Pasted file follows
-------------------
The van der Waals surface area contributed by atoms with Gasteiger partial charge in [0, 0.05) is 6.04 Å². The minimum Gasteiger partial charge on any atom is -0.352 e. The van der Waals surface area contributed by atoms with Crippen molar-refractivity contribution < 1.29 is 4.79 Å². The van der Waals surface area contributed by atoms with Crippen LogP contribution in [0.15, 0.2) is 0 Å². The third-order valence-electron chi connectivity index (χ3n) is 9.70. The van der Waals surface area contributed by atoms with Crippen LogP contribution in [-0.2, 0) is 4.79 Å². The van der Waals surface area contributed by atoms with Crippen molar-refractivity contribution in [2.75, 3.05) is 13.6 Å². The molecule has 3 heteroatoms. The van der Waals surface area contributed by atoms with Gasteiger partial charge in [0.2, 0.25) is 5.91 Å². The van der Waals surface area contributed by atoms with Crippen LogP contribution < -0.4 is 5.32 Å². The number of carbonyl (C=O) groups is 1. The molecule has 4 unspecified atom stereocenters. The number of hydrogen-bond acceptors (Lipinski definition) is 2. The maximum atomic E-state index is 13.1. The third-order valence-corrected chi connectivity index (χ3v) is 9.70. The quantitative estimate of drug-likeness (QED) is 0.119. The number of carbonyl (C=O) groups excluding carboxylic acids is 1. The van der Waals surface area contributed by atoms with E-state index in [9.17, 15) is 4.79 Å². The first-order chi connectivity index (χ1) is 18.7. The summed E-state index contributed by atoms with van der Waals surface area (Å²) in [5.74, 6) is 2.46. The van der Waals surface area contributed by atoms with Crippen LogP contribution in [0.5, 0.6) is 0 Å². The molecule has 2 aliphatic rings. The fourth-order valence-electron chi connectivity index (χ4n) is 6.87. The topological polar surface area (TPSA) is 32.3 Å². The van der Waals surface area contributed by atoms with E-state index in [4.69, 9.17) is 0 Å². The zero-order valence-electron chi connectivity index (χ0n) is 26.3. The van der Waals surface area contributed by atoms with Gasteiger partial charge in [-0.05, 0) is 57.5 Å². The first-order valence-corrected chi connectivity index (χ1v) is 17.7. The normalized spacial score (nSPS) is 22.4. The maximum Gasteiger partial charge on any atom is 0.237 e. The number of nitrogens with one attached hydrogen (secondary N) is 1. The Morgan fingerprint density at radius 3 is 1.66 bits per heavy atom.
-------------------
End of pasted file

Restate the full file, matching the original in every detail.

The van der Waals surface area contributed by atoms with Gasteiger partial charge in [0, 0.05) is 6.04 Å². The minimum Gasteiger partial charge on any atom is -0.352 e. The van der Waals surface area contributed by atoms with Crippen molar-refractivity contribution < 1.29 is 4.79 Å². The van der Waals surface area contributed by atoms with Crippen LogP contribution in [0.15, 0.2) is 0 Å². The third-order valence-electron chi connectivity index (χ3n) is 9.70. The van der Waals surface area contributed by atoms with Crippen LogP contribution in [-0.2, 0) is 4.79 Å². The van der Waals surface area contributed by atoms with Crippen molar-refractivity contribution in [2.75, 3.05) is 13.6 Å². The molecule has 3 heteroatoms. The van der Waals surface area contributed by atoms with Gasteiger partial charge in [0.2, 0.25) is 5.91 Å². The van der Waals surface area contributed by atoms with Crippen LogP contribution < -0.4 is 5.32 Å². The number of carbonyl (C=O) groups is 1. The molecule has 4 unspecified atom stereocenters. The number of hydrogen-bond acceptors (Lipinski definition) is 2. The maximum atomic E-state index is 13.1. The third-order valence-corrected chi connectivity index (χ3v) is 9.70. The quantitative estimate of drug-likeness (QED) is 0.119. The number of carbonyl (C=O) groups excluding carboxylic acids is 1. The van der Waals surface area contributed by atoms with E-state index in [9.17, 15) is 4.79 Å². The first-order chi connectivity index (χ1) is 18.7. The summed E-state index contributed by atoms with van der Waals surface area (Å²) in [5.74, 6) is 2.46. The van der Waals surface area contributed by atoms with Crippen LogP contribution in [0.5, 0.6) is 0 Å². The molecule has 2 aliphatic rings. The fourth-order valence-electron chi connectivity index (χ4n) is 6.87. The topological polar surface area (TPSA) is 32.3 Å². The van der Waals surface area contributed by atoms with E-state index in [4.69, 9.17) is 0 Å². The zero-order valence-electron chi connectivity index (χ0n) is 26.3. The van der Waals surface area contributed by atoms with Gasteiger partial charge in [-0.05, 0) is 57.5 Å². The first-order valence-corrected chi connectivity index (χ1v) is 17.7. The normalized spacial score (nSPS) is 22.4. The maximum Gasteiger partial charge on any atom is 0.237 e. The number of nitrogens with one attached hydrogen (secondary N) is 1. The Morgan fingerprint density at radius 3 is 1.66 bits per heavy atom.